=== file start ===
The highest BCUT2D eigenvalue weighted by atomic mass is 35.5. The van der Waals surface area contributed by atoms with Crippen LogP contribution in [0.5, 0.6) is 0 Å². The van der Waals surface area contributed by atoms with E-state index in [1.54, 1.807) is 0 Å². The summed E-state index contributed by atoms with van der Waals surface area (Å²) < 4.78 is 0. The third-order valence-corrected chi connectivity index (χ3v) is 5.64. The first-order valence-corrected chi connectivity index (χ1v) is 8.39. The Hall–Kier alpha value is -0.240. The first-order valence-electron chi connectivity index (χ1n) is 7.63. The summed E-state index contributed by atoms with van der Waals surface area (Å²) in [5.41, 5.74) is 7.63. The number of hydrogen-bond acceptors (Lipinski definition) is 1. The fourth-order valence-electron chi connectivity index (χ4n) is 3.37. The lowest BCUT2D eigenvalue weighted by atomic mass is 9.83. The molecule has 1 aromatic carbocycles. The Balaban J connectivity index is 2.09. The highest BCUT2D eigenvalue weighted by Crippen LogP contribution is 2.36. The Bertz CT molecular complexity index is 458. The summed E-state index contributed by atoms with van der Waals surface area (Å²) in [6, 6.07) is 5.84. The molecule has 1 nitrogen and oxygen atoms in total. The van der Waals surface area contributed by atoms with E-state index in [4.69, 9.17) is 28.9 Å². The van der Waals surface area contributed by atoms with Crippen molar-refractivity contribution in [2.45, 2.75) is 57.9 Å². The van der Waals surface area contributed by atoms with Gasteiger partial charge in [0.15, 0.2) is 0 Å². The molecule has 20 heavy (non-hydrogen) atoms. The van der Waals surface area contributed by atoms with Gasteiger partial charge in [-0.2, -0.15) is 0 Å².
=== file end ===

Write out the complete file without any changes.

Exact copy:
The highest BCUT2D eigenvalue weighted by atomic mass is 35.5. The van der Waals surface area contributed by atoms with Crippen LogP contribution in [0.5, 0.6) is 0 Å². The van der Waals surface area contributed by atoms with E-state index in [1.54, 1.807) is 0 Å². The summed E-state index contributed by atoms with van der Waals surface area (Å²) < 4.78 is 0. The third-order valence-corrected chi connectivity index (χ3v) is 5.64. The first-order valence-corrected chi connectivity index (χ1v) is 8.39. The Hall–Kier alpha value is -0.240. The first-order valence-electron chi connectivity index (χ1n) is 7.63. The summed E-state index contributed by atoms with van der Waals surface area (Å²) in [5.41, 5.74) is 7.63. The number of hydrogen-bond acceptors (Lipinski definition) is 1. The fourth-order valence-electron chi connectivity index (χ4n) is 3.37. The lowest BCUT2D eigenvalue weighted by atomic mass is 9.83. The molecule has 1 aromatic carbocycles. The Balaban J connectivity index is 2.09. The highest BCUT2D eigenvalue weighted by Crippen LogP contribution is 2.36. The Bertz CT molecular complexity index is 458. The summed E-state index contributed by atoms with van der Waals surface area (Å²) in [6, 6.07) is 5.84. The molecule has 1 nitrogen and oxygen atoms in total. The van der Waals surface area contributed by atoms with E-state index in [4.69, 9.17) is 28.9 Å². The van der Waals surface area contributed by atoms with Crippen molar-refractivity contribution in [2.45, 2.75) is 57.9 Å². The van der Waals surface area contributed by atoms with Gasteiger partial charge in [0.15, 0.2) is 0 Å². The molecule has 20 heavy (non-hydrogen) atoms. The van der Waals surface area contributed by atoms with Gasteiger partial charge in [-0.2, -0.15) is 0 Å².